You'll check your modesty at the door.
At first, it will seem a bit awkward to have a brand new stranger getting all up in your business every four hours or so. You’ll do your best to drape whatever body parts you can and engage in uncomfortable small talk while she performs her thorough inspection. But by the time they wheel you and your baby out of that room, you’ll realize that a parade of people (possibly including an innocent flower delivery guy and a janitor or two) may have gotten a glimpse of your goods, and as inexplicable as it may sound now, you genuinely won’t care.

You can think you're minutes away and still have hours to go.
You've been diligent about your prenatal prep, so you're pretty sure you'll know the labour stages when you see them. But every woman and every pregnancy are different and especially if this is your first baby, the whole timeline thing can be one big, confusing blur. You may be giving it all you've got because you're positive that baby is going to pop out any second, and then hear a nurse say "She's five centimetres, I'll go call the doctor." (the doctor who is home asleep). This is one of the many reasons why an epidural is lovely. Whatever your birthing story, remember that nobody has ever been in labour forever.

On the other hand, delivery may actually be easier than you expect.
Plenty of women are pleasantly surprised by their birthing experience. One mum we know, who didn’t even have an epidural, admitted to exaggerating her groaning and grunting because she was afraid she wouldn’t get any post-partum sympathy from her husband if he knew how “easy” it really was. Plenty of women walk smiling into the hospital, get an epidural, and then rest comfortably until they pop out baby without a single smudge of their mascara. Here's hoping this will happen to you.


Your hubby may cry, and it will melt your heart.
When you stood at that altar (or under that tree or before that Elvis impersonator) and swore that you’d love him forever, you didn’t think you could ever love him more. But when he catches a glimpse of baby crowning and you see that tear slide down his cheek, because of you, you’ll feel a crushing, overwhelming feeling you couldn’t even imagine before. He’s not just some guy you were lucky enough to land anymore; he’s your family and he’s in awe of you. Few moments in your marriage will be more powerful.

When it's all over (maybe even sooner), you'll feel like an all-powerful goddess.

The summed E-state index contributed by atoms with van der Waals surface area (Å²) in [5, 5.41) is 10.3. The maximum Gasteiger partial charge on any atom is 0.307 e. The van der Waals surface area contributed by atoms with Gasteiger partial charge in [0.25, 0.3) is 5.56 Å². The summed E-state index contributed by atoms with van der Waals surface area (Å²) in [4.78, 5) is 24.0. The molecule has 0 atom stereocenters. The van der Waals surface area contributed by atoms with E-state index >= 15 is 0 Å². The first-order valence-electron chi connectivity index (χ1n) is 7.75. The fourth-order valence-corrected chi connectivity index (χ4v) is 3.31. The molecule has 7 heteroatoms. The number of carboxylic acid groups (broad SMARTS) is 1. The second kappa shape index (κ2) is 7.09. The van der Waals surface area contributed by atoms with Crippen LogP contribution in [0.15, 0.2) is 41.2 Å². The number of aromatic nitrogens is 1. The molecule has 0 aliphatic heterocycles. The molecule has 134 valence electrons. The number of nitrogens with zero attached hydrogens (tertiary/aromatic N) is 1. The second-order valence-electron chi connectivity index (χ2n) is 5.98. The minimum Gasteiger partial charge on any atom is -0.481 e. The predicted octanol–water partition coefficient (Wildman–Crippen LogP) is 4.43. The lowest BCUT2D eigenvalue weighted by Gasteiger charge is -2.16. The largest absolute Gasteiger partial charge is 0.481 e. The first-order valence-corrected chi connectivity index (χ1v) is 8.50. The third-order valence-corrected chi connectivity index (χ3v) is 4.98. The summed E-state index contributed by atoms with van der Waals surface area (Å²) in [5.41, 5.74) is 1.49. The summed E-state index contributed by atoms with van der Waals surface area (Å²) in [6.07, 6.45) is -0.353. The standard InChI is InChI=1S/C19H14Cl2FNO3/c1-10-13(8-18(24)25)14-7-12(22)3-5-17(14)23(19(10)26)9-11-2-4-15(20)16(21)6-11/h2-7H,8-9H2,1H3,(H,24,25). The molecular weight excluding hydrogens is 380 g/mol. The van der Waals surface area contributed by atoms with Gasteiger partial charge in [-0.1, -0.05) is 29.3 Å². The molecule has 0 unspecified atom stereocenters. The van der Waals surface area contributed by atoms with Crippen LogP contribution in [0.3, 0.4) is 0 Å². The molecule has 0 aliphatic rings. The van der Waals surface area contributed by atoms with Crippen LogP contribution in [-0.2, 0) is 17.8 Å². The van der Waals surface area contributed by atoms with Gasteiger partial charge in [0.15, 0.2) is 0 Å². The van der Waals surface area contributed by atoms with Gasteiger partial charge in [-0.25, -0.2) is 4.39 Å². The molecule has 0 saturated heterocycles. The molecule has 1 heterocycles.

Mums everywhere will tell you it’s true: No physical feat on earth can compare to the feeling of creating a human life and enduring the ultra-marathon of labour and delivery. No matter what you thought of your body before D-day, you will have a new found respect for its infinite wisdom and perfection. (Although you’ll still will it to spring miraculously back to pre-baby shape overnight - which won't happen.)

Your baby might not look exactly like you pictured.
You know those perfect pink newborns they show on TV and in the movies? They're actually three months old. In real life, brand new babies are generally some shade of hot pink, covered in yellow, sticky goo and sometimes even full-body hair. Their heads may be a little (or a lot) misshapen from squeezing through the birth canal, and their genitals may be alarmingly red and swollen. This will all go away quickly, but don’t be surprised if your very first thought is, “Who is this baby ape and what have you people done with my baby?”

It will take less time than you'd imagine to forget the pain and maybe even consider doing it again.
In fact, the very nanosecond you hold your baby for the first time, all of the sweating, moaning, cursing and heaving will already be a distant memory. (It seems like a cliché, but it's true!) This, of course, is part of Mother Nature’s divine design to make sure we continue to populate the planet. The great news is that subsequent births are almost always faster and easier than the maiden voyage... and next time around, you’ll be a seasoned pro.